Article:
what about 48 bits?

Patrick W. Gilmore patrick at ianai.net
Mon Apr 5 16:26:53 CDT 2010


On Apr 5, 2010, at 5:08 PM, Valdis.Kletnieks at vt.edu wrote:
> On Mon, 05 Apr 2010 16:36:26 EDT, Jon Lewis said:
> 
>> Since they only really need to be unique per broadcast domain, it doesn't 
>> really matter.  You can I could use the same MAC addresses on all our home 
>> gear, and never know it.  For manufacturers, it's probably reasonably safe 
>> to reuse MAC addresses they put on 10mbit ISA ethernet cards...if they 
>> were a manufacturer back then.
> 
> Until you buy 25 cards with the same MAC address and deploy them all across
> your enterprise

I don't think that's possible given that Jon was suggesting.

I'm 3COM, I made ISA 10Base2 / 10Base5 cards in the 90s.  I run out of MAC addresses.  Instead of going to get more - if I even can! - I recycle those MAC addresses, figuring the 10GE PCI-X cards I'm making now have 0.000% chance of being on the same b-cast domain as one of those old ISA cards.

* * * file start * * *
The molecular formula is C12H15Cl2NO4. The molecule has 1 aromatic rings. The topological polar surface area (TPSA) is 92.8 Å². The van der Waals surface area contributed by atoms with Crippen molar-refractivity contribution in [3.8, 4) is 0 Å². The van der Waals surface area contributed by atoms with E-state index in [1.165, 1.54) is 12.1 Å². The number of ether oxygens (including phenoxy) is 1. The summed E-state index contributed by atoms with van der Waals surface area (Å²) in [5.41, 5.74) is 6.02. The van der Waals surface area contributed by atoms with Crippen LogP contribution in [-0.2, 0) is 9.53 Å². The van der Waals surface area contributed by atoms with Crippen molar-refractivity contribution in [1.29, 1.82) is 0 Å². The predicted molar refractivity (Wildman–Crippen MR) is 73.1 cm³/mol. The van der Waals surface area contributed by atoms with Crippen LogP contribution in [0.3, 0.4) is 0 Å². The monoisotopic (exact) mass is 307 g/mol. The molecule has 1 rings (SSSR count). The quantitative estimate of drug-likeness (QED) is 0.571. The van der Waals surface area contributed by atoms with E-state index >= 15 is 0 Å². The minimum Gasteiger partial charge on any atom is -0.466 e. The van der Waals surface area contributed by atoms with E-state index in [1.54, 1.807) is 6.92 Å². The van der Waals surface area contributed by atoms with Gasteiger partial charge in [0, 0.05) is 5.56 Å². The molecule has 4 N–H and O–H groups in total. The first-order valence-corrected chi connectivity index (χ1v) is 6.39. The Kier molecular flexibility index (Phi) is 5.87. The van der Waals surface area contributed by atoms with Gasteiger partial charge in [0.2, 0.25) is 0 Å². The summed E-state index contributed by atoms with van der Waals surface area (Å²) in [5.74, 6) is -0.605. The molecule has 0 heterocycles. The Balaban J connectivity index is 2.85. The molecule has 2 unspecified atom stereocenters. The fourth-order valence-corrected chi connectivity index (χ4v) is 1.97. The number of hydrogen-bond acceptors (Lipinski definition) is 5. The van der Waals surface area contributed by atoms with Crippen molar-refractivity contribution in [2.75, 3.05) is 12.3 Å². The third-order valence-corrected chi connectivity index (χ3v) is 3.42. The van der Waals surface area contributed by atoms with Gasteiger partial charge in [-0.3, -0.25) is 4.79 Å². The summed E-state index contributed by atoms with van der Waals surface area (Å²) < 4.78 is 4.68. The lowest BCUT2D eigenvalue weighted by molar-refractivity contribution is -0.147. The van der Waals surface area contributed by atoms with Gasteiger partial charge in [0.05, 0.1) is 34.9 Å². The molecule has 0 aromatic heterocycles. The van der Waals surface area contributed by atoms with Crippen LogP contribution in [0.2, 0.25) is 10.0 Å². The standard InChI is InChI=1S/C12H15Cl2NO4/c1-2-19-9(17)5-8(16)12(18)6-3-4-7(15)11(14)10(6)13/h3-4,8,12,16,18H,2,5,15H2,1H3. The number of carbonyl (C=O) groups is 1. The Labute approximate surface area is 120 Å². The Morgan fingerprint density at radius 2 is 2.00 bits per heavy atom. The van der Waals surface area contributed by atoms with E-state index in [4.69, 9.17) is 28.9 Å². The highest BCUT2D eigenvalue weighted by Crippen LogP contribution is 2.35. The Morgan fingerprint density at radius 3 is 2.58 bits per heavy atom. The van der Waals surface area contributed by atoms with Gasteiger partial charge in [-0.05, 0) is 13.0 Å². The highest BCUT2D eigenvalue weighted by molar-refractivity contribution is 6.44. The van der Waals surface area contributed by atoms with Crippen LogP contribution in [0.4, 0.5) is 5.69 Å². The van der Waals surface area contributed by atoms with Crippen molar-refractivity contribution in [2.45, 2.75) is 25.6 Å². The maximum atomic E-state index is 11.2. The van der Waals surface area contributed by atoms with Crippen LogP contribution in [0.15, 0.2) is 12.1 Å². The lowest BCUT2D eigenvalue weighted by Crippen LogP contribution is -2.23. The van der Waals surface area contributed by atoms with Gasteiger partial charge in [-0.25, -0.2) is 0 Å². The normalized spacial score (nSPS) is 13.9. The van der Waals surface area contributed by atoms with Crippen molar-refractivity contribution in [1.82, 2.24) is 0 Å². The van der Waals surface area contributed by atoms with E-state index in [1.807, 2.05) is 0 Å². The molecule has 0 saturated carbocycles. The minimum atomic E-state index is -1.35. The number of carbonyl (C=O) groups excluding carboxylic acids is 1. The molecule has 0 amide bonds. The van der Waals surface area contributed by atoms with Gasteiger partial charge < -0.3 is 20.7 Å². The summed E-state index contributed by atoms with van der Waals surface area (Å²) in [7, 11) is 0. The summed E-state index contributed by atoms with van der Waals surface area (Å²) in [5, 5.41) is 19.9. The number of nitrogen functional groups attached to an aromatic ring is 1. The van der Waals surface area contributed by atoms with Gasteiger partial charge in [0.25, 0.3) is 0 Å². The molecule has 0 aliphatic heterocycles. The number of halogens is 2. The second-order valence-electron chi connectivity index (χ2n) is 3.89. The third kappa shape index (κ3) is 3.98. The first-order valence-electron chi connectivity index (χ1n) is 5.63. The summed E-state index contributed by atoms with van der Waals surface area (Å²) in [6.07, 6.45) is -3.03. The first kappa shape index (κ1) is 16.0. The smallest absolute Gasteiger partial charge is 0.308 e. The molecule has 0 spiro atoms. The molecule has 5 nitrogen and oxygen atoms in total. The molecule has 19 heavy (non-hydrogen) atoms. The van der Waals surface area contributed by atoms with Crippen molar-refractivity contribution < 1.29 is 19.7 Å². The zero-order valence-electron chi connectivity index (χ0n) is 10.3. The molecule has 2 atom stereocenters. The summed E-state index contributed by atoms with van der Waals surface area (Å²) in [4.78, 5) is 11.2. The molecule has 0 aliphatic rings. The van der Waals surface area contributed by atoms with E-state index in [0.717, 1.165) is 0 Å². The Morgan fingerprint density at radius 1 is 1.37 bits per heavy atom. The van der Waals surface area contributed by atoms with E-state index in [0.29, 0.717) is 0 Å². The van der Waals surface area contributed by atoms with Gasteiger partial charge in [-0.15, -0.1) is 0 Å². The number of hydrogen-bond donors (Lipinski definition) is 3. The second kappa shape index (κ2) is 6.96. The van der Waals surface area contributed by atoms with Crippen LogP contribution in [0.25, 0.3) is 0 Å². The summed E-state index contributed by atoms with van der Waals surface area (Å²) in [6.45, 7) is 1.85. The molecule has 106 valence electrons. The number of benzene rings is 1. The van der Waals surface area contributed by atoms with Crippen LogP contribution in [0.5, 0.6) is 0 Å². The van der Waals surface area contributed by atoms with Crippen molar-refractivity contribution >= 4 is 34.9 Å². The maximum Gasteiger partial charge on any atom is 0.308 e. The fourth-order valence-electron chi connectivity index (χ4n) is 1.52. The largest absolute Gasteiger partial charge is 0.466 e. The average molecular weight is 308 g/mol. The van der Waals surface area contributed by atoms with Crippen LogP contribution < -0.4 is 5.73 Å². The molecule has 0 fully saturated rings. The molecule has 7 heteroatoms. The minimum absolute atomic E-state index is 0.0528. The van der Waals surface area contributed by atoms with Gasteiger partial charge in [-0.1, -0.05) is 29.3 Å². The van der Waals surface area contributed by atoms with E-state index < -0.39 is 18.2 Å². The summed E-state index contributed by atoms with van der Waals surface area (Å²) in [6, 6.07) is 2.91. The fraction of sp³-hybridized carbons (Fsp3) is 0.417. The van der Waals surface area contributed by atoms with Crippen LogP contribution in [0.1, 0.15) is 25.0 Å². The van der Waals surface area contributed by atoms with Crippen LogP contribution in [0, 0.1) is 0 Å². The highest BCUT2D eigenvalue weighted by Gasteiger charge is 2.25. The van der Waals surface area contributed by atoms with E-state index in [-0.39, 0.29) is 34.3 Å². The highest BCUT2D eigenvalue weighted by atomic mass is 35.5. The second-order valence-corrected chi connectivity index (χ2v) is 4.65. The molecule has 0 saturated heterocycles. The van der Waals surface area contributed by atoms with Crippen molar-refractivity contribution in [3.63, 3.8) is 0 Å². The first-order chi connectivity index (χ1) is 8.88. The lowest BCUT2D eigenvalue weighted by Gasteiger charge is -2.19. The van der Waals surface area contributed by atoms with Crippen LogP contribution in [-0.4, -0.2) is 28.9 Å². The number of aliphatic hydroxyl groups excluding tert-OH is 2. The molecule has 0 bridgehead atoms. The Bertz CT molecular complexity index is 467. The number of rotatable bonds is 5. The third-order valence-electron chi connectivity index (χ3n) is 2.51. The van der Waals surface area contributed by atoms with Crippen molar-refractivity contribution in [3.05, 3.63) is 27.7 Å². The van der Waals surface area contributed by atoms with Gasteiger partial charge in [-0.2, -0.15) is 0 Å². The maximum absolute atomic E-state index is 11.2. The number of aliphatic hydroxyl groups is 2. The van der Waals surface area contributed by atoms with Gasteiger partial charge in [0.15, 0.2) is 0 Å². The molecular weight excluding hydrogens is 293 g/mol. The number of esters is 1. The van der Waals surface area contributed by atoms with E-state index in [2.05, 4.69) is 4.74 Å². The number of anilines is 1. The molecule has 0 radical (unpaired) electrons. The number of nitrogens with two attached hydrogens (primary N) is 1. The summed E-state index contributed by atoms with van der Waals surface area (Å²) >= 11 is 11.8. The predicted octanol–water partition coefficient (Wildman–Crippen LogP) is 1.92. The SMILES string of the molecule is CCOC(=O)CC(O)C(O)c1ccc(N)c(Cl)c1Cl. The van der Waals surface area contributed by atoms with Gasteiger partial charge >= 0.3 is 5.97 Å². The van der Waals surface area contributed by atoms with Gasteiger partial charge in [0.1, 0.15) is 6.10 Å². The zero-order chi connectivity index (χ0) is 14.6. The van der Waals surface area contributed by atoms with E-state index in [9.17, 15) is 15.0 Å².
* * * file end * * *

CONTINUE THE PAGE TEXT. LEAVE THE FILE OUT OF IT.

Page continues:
Even if I am wrong, the max collision possibility is 2, not 25.

Seems reasonable.  If I am wrong, I'll apologize profusely, refund the price of the 10G card I gave the customer, ship him a new one free, so he gets two he can use (assuming he has more than one b-cast domain), which would probably make the customer happy.  Wanna bet how many times 3COM would have to ship free 10GE cards?

-- 
TTFN,
patrick


> - the problem can go un-noticed for *weeks* as long as two
> boxes aren't squawking on the same subnet at the same time(*).  Of course, you
> never stop to actually *check* that two cards in different machines have the
> same address, because That Never Happens, and you spin your wheels trying to
> figure out why your switching gear is confused about the MAC addresses it's
> seeing (and it always takes 3 or 4 tickets before one actually includes the
> message "Duplicate MAC address detected" in the problem report..)
> 
> (*) And as Murphy predicts, whenever it happens, one of the two offenders will
> give up in disgust, power off the machine, and go on coffee break so the arp
> cache has timed out by the time you start trying to work the trouble ticket. ;)
> 
> (Yes, we're mostly older and wiser now, and more willing to include "the damned
> hardware is posessed by an Imp of Perversity" in our troubleshooting analysis.
> Had an SL8500 tape library last week that reported 'Drive State: Unpowered' and
> 'Drive Status: Not Communicating' and still reported 'Drive Health: Good'.
> 





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